Postman usage for packs

One more question before the glorious weekend! Regarding Postman for API’s, is it used mainly for testing endpoints with Get Put Post and Delete? I saw Eric’s previous answer but wanted to confirm that this is the primary reason to use the Postman service. Is there a favorite instructional video that someone can share? I’ve watched several, but some of the features appear to be unnecessary for creating packs.

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Yes! You technically don’t need it at all to build packs. It’s just helpful to quickly generate an API response that you can then base your code and schemas off of

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Ya, as @Scott_Collier-Weir mentioned in his recent webinar, Postman has a HUGE amount of features, many of which aren’t needed to simply test an API. The tool can certainly be a bit overwhelming at times!

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Sometimes APIs come with Postman Collections - a bunch of pre-built Postman templates for all their endpoints that make it easier to get up and running in Postman. What API are you working with?

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I applied to the one below for fun and received the approval. I chose it because it looks easy and provides dictionary related data. Based on my review of Postman videos, it seems like the next step would be to test a GET function and confirm that it returns a 200 status code. I anticipating only using a pack to GET data presently.

Thereafter, what should I do with the information? Is there a reference online for the tricky things to look out for? Eric stated in a previous post that I should use the Postman results to design the schema and responses in the JavaScript code for the pack. His example used a POST not a GET, but I think there’s plenty of GET examples in the sample code.

I was going to search the sample code to see how to add the user ID and token to the code. You had previously referred to the “Settings” section of packs for this task and I was going to start there.

Again, thank you for your time. :slight_smile:

Email Received:
Thanks for applying to use our APIs. Your application has been approved!

Here are your new API credentials:

User ID:**
Token:**

The API documentation pages and the API dashboard login can be found here:

STANDS4 APIs” etc,

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So the main point of Postman is to give you a little playground for testing what you send to the API, and what you get back. Everything you can do in Postman you can also do right in your Pack’s code - but in Postman you can see the results right away.

Unfortunately, Postman has TONS of features that you don’t need (it’s also used by people who make APIs, for testing those APIs), and I personally find the UI pretty confusing as a result.

Postman testing is a bit more useful with a complex API. If you find the Postman setup too tricky, you could consider skipping it and just relying on the API’s documentation for what the responses will look like.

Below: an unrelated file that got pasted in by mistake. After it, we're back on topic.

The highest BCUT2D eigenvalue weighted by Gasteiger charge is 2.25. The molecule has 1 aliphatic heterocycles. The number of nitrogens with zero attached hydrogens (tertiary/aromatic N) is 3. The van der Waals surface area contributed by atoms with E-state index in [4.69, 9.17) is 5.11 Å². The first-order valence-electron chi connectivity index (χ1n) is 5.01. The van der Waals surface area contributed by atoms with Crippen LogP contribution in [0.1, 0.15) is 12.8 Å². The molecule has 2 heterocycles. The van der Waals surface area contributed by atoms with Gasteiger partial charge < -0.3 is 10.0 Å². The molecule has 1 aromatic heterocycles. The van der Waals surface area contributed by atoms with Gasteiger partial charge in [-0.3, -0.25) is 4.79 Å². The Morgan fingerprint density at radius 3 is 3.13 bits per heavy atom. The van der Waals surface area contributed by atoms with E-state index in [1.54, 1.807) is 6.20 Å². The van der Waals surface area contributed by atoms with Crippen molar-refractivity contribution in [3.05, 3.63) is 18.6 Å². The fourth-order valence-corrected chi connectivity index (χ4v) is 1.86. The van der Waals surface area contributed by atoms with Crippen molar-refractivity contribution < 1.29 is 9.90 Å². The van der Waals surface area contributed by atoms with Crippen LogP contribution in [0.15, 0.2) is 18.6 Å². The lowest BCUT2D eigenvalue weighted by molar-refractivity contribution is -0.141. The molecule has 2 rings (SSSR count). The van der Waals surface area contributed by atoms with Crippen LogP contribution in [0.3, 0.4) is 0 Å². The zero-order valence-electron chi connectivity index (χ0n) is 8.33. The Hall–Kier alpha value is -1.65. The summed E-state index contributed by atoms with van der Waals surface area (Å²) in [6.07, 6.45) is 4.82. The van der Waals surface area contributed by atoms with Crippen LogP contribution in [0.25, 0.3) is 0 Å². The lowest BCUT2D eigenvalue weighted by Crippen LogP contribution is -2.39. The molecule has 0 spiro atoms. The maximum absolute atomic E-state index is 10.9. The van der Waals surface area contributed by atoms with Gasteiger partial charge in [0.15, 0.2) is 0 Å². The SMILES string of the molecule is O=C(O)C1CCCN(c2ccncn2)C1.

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A few pointers to get you started, based on the Definitions API:

Authentication

Requests

  • You want the responses in JSON instead of XML (JSON is generally easier to work with in JavaScript), so another query parameter you should set is format: json
  • The search term (the word) is also expected as a query parameter
  • Based on the example JSON response they show, you’ll access the contents via something like response.body.results.result.definition

General
Don’t be afraid to hard-code a bunch of things at first, and then make them dynamic piece by piece. For example, you can just start with the fully hard-coded URL from their demo (swapping xml → json, and filling in your uid and tokenid):
https://www.stands4.com/services/v2/defs.php?uid=1001&tokenid=tk324324&word=consistent&format=json
This is NOT the proper way to handle authentication, and it will only search for the word you’ve hand-written in there - but that’s ok for now. Once you get it working, you can start to make each part dynamic, like proper authentication, running all the parameters through coda.withQueryParams, feeding it the word the Coda user entered, etc.

Also, I recommend making liberal use of console.log to see the results of your code. JSON.stringify is also helpful. Let’s say the variable you’re putting the API response in is called response. Right after that, do:

console.log( JSON.stringify( response, null, 2 )

Don’t worry about what all of that means for now, just know it will spit out the contents of response when you run the Pack, for you to inspect.

*If you’re unfamiliar, query parameters are the stuff in URLs after the question mark. Multiple parameters after the first one are then separated by &

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Much appreciated Nick! I will move forward with more confidence.

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Hi @SIMG_ADMIN, I recently found this course offered by Postman, and deemed it quite helpful in building a better understanding on how to structure API requests.

It is called:

  • Learn by API
    This collection walks you through the first few steps in making requests to API endpoints.
    You can access it here on postman:
    Postman

Enjoy :slight_smile: , Nina

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Thank you Nina for the suggestion. Much appreciated!